Every time a position opens up in your district, whether from attrition or increased student enrollment, you need to find a qualified, talented candidate to fill the role. It’s easy to get into reaction mode, where you go from filling one position onto the next, but part of strategic recruitment is looking ahead and planning accordingly.
So, what trends should you be aware of in K-12 recruiting and hiring? We looked at data from Frontline Recruiting & Hiring, the U.S. Department of Education and the National Center of Education Statistics to put together a comprehensive picture of what’s on the horizon.
The numbers don’t lie — there really is a teacher shortage, and it’s bound to only get worse.
The applicant pool is relatively inexperienced.
First up: an insight from the Frontline Research & Learning Institute. One-third of the national applicant pool consists of new teachers with fewer than three years of experience.
Less-experienced teachers may make up the bulk of your applicant list, and it’s important to have a way to highlight those with great potential, even if they don’t have years of teaching to back it up. And once they’re hired, you’ll want to have robust mentoring and professional development programs ready to help newer teachers hone their instructional skills.
Not only are many teaching candidates relatively inexperienced, they’re also fairly mobile. This is good news when recruiting (there’s a larger pool of job-seekers) but can be a challenge when it comes to your own district’s retention rate. New graduates don’t seem to be staying in one place for long.
Most states are seeing decreased enrollment in teacher prep programs — but not all.
If applicant pools are comprised in large part by newer educators, the logical next step is to look at the pipeline of new teachers set to enter the workforce in the next several years. Nationally, there’s certainly a shortage of teachers that’s bound to get worse. According to the U.S. Department of Education, the number of new teachers coming out of teacher preparation programs fell by 65% from 2009 to 2015.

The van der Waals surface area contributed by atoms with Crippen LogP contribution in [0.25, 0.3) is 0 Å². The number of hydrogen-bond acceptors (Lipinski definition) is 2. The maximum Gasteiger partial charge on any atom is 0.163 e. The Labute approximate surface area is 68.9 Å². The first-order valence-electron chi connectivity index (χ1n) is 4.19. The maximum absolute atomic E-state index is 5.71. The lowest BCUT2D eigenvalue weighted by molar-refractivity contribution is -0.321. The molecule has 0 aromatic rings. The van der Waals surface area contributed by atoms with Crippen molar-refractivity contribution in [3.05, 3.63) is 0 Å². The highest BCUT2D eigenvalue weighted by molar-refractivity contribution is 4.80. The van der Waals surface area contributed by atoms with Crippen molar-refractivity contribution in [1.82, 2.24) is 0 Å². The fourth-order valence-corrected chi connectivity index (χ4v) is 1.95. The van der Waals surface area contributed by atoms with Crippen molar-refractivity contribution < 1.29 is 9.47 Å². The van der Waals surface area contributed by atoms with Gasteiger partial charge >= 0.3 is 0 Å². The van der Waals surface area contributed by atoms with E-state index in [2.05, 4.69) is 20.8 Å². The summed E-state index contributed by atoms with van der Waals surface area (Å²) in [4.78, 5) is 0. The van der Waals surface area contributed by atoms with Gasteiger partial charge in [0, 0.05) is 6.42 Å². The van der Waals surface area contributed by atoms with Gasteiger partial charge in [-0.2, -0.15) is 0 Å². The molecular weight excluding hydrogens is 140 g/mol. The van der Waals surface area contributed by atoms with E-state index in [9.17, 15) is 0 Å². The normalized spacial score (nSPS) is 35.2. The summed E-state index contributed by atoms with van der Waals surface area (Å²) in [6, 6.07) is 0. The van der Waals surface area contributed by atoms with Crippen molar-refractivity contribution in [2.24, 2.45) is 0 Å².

But what’s happening on a national level isn’t always reflective of what’s going in your own state, as demonstrated by the map below, which tracks changes in the number of educators completing teacher preparation programs by state.
Source: U.S. Department of Education, 2016 Title II Reports: National Teacher Preparation Data. https://title2.ed.gov/
Six states have defied the national decrease in the number of new teachers: Massachusetts, North Dakota, Utah, Virginia, Arizona and West Virginia. Of those, only Arizona and Utah continue to see increased enrollment in teacher preparation programs, suggesting that they will continue to produce more educators. And although New Hampshire, Washington and Vermont have had fewer teachers graduating from teacher prep programs, enrollment has recently ticked upward — so hopefully, those states will see an influx of new educators within the next couple of years.
New education graduates tend to be from large public universities in the West, or smaller private colleges in the East.
Finally, there are a few geographic trends when it comes to the most prolific teacher preparation programs.
Source: National Center for Education Statistics. IPEDS: Integrated Postsecondary Education Data System. https://nces.ed.gov/ipeds
There are far more programs east of the Mississippi River, with many educators coming from many smaller colleges. Meanwhile, the West tends to see a large number of new teachers from a relatively limited number of universities.
We also see a surprisingly large number of education degrees conferred by online programs headquartered in western states, such as Ashford University (California) and Western Governors (Utah). Note that these programs’ students are likely located across the country, even though their degree is recorded under the institution’s home state.
So, what does this mean for the school district administrator? If you recruit out-of-state, consider tailoring your recruitment strategy to target some of the larger universities, even if they aren’t nearby. Consider attending a job fair in the area, if you’re up for a road trip. Just make sure to bring plenty of recruitment materials that show why your town or city is a wonderful place to live.
If you’re not up for a road trip, or travel expenses aren’t in the budget, it may be worth reaching out to large universities’ career services or schools of education to ask if they’d spread the word about open positions in your district.
Looking for more insights into the new teacher pipeline? We’ve got you covered. See more trends and data here.
Annie is a writer and part of the award-winning content team at Frontline Education. She's passionate about learning, exploring data and sharing knowledge. Her specialties include substitute management, the K-12 staffing shortage, and best practices in human capital management.